When I was a child, my best friend, who happened to be a boy, loved “Toy Story,” to the extent that it was literally the only movie we would watch and a good amount of our conversations revolved around the movie and its characters. After one such screening, he asked me which character I would want to be. I was as dumbfounded as a talkative small child could be; it’s not like I didn’t enjoy the movie, I did, but I didn’t relate to or want to be any of the characters. So I responded, Andy’s mom. A character who has few lines and even less screen time. I didn’t see myself in Woody’s fragile masculinity or relate to Buzz’s single-minded exuberance. But my inability to relate to the movie’s main characters never hindered my enjoyment of it, or stopped me from continuing to patron the sequels. In fact it didn’t cross my mind as odd or out of place, because it was the norm.
Unfortunately, for more than half the population, few movies share our perspectives, or even have characters we can easily identify with; the overwhelming majority of blockbuster hits and critically acclaimed movies are made by and for white men. Our cultural default is male and it impacts the media and art available for consumption or regarded as worth being made in the first place.
Because so few things were written and created with women in mind, women have had centuries of experience finding a way to relate to male protagonists, perspectives and stories whether in film, literature or music. On an episode of the “Hysteria” podcast, actor, writer and comedian Michaela Watkins hit the nail on the head when she said, “We’ve been so conditioned our whole lives to understand how men think” and then relate to and exalt their artistic endeavors, with little reciprocity for work created by women and people of color.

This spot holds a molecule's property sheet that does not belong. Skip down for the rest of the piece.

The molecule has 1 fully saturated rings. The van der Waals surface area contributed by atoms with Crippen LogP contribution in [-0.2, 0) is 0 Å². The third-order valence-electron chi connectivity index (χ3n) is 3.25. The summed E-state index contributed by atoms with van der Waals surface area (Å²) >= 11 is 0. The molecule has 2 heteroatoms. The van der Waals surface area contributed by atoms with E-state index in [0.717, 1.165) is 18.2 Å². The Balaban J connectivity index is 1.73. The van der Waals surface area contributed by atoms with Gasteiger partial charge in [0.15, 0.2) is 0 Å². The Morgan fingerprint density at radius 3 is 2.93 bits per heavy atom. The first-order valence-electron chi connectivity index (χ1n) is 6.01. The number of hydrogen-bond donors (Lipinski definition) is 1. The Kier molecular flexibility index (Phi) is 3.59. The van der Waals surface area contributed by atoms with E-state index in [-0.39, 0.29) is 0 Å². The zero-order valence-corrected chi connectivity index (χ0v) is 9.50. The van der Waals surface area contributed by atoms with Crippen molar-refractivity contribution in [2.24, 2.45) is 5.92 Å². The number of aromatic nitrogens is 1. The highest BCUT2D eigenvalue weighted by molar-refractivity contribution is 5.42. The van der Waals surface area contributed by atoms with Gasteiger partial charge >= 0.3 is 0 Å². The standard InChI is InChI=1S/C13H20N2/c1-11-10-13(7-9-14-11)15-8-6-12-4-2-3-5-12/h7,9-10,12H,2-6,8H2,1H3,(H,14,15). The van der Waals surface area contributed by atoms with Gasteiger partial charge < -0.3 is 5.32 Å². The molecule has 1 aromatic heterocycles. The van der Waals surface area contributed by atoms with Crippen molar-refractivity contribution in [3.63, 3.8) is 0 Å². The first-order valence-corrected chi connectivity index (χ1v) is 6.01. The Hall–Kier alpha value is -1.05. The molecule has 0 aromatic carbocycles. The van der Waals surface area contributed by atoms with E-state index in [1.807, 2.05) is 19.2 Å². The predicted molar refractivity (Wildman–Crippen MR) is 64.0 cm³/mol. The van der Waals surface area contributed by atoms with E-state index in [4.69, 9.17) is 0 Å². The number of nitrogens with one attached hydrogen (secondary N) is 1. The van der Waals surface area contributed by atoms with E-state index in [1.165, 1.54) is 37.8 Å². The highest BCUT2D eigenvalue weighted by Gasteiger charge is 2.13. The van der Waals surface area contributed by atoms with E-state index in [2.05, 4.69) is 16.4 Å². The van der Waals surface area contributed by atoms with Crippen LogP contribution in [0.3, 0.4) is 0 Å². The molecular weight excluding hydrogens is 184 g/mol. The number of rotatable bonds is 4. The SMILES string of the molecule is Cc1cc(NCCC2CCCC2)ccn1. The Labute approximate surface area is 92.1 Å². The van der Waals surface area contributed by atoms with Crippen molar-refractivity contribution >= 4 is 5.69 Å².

Research from the Geena Davis Institute for Gender in the Media in conjunction with J. Walter Thompson found that part of Hollywood’s problem with representing women, people of color and other minorities is that the majority of decision-makers in this process are white men. And, naturally, they pick up stories about people who look like them, and cast people who look like them.
In 2016, the critically acclaimed TV show “Good Girls Revolt,” a dramatization of the true story of Newsweek employees suing the publication for gender discrimination in the 1960s, was canceled by Amazon executives. The female-focused show was canceled despite strong reviews and a cult following, in a boardroom filled with executives, none of whom were women. The disregard of projects created by and focusing on women is a part of what Lili Loofbourow terms the “male glance” — a larger sociocultural issue that we often employ regardless of race or gender we are.
“The male glance is the opposite of the male gaze, rather than linger lovingly on the parts it wants most to penetrate, it looks, assumes, and moves on,” Loofbourow argues. It is our hair-trigger impulse to call male art genius and female artistic success and acclaim merely luck of the draw. “The male glance is how comedies about women become ‘chick flicks.’ It’s how discussions of serious movies with female protagonists consign them to the unappealing stable of ‘strong female characters.'” And it’s how a movie like Richard Linklater’s “Boyhood” (2015) is nominated for four Oscars while Olivia Wilde’s “Booksmart” (2019) has been shut out of most major awards.